The Month In Hardcore: March 2021
Someone in God’s Hate keeps a thumb on the pause button while watching TV. Movie soundbites have been part of the sonic tapestry of hardcore for decades. They’re a tried-and-true tactic; if you want to communicate the idea that an extremely hard song is about to start, you throw in a quick sample of someone saying some hard shit in a movie. Dozens, maybe hundreds, of hardcore bands have started off their demos by doing something like that. Often, those samples come from crime movies, Scorsese ones especially, and a band’s specific choice tends to say a lot about that band. Trapped Under Ice, for instance, always communicated Baltimore pride by going heavy on Hairspray and Cry-Baby.
Nobody uses those samples as often as God’s Hate. The Van Nuys band uses soundclips whenever possible. They never get sick of it. That’s cool with me, since I never get sick of it either. God’s Hate have been throwing those soundclips in ever since they released their Divine Injustice 7″ in 2014. Their very first song ends with one of them. (It’s Pinhead in Hellraiser: Bloodline: “Do I look like someone who cares what God thinks?”) God’s Hate’s new self-titled album, their first release in five years, has those samples on almost every song, and it gives a pretty good idea what the members of the band have been watching in quarantine: Battlestar Galactica, the Zack Snyder Watchmen movie, Jorge Masvidal hyping up a UFC fight. Dialogue from Yellowstone shows up on two different songs.
I love those little bits of dialogue. I love how they show up and set the tone in a couple of seconds. I love Googling the ones I don’t recognize. I love imagining the members of the band trying to decide which ones to use. But God’s Hate don’t need those samples. God’s Hate can express themselves just fine on their own. You don’t exactly have to work hard to figure out what frontman Brody King is shouting about. “Be Harder,” the instant classic from the new album, spells it out on the chorus: “Life is hard. Be harder.”
Brody King is harder. I knew about King as a pro wrestler before I knew about God’s Hate. A few years ago, the indie wrestling scene saw an influx of big motherfuckers: WALTER, Jeff Cobb, Keith Lee. These guys could fly off the top rope, but they would also make elbow strikes look like killshots. Brody King was, and is, one of these guys. Many of those big motherfuckers have since signed to big companies, and King is now part of Ring Of Honor, the storied indie-wrestling promotion that’s launched the careers of most of wrestling’s biggest stars for more than a decade. King is a gigantic brick shithouse of a man, built to intimidate, and he can move. His mere existence in a wrestling ring is a spectacle.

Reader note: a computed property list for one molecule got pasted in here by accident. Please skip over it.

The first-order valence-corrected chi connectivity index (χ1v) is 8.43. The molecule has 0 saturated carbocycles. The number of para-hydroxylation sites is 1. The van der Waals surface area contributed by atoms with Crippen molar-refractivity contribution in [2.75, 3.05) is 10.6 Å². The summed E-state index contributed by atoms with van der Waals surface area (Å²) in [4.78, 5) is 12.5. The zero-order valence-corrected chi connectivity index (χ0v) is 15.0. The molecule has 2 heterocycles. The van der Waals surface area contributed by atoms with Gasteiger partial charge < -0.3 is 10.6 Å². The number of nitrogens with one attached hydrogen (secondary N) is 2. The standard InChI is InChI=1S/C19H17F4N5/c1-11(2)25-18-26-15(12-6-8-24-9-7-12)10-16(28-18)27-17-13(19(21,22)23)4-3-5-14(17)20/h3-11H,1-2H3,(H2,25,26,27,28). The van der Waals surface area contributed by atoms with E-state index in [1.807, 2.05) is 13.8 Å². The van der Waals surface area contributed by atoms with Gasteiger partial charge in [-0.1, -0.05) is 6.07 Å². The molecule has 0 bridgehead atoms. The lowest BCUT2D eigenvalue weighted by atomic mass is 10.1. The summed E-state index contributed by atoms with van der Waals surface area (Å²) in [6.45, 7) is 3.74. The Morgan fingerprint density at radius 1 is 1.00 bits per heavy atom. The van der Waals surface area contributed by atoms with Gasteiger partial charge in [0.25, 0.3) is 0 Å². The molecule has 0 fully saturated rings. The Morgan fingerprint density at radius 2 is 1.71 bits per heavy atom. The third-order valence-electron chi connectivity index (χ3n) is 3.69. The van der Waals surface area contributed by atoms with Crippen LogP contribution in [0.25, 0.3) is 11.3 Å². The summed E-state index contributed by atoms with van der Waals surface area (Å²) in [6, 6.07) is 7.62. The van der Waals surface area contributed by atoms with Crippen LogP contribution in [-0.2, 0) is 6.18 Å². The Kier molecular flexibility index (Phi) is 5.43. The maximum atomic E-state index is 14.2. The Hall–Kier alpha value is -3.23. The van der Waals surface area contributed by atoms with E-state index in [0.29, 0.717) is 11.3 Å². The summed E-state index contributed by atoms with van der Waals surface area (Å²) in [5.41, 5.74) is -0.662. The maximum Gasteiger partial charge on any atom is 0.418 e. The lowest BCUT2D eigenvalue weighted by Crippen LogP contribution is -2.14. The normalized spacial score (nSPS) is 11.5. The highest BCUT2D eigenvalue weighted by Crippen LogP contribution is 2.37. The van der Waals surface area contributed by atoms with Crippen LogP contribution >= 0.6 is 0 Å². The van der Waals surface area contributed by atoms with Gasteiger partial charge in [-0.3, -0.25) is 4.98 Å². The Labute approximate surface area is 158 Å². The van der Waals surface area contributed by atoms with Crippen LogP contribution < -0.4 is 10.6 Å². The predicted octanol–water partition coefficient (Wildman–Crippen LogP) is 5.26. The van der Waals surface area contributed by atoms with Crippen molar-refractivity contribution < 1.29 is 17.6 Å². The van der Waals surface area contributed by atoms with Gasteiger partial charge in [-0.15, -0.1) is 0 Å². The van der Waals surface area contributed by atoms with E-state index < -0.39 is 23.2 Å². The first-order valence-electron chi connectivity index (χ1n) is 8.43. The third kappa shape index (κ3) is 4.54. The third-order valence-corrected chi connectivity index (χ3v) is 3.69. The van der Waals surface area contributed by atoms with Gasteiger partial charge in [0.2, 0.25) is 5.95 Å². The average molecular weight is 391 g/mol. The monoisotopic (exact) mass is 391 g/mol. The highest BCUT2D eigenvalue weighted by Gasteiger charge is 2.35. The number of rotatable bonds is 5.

King was in hardcore long before he was in wrestling, and from all accounts, his presence in the moshpits of Southern California wasn’t too different from his presence in pro wrestling. On the most recent episode of the great Forum Of Passion podcast, King talks about how he spent most of his twenties doing nothing but working — he was a union lighting technician on movie sets — and going to hardcore shows. He’d drive up and down the coast to go see Terror whenever they’d play, and he’d pit hard. Then he’d drive home, sleep for a couple of hours, and work another 12-hour day. If you look at footage of shows in Southern California in the ’00s or the early ’10s, you can often see King in the pit. He’s not hard to spot.
God’s Hate and King’s wrestling career started around the same time, and his wrestling career has been successful enough that he hasn’t had many weekends to devote to God’s Hate. When the band announced the new album, it was a surprise, but it made sense. The big wrestling companies — WWE, AEW, New Japan — are still running shows. The smaller companies like Ring Of Honor are not. Brody King has time now.
There have been links between hardcore and pro wrestling for a very, very long time, and those links are stronger than ever these days. Every Time I Die guitarist Andy Williams, for instance, is now the Butcher in AEW, and one of that company’s stars is Darby Allin, a guy who takes his first and last names from self-destructive punk icons of generations past. But Brody King might represent the truest connection between these two great brutalist art forms. He wrestles like he sings, and he sings like he wrestles.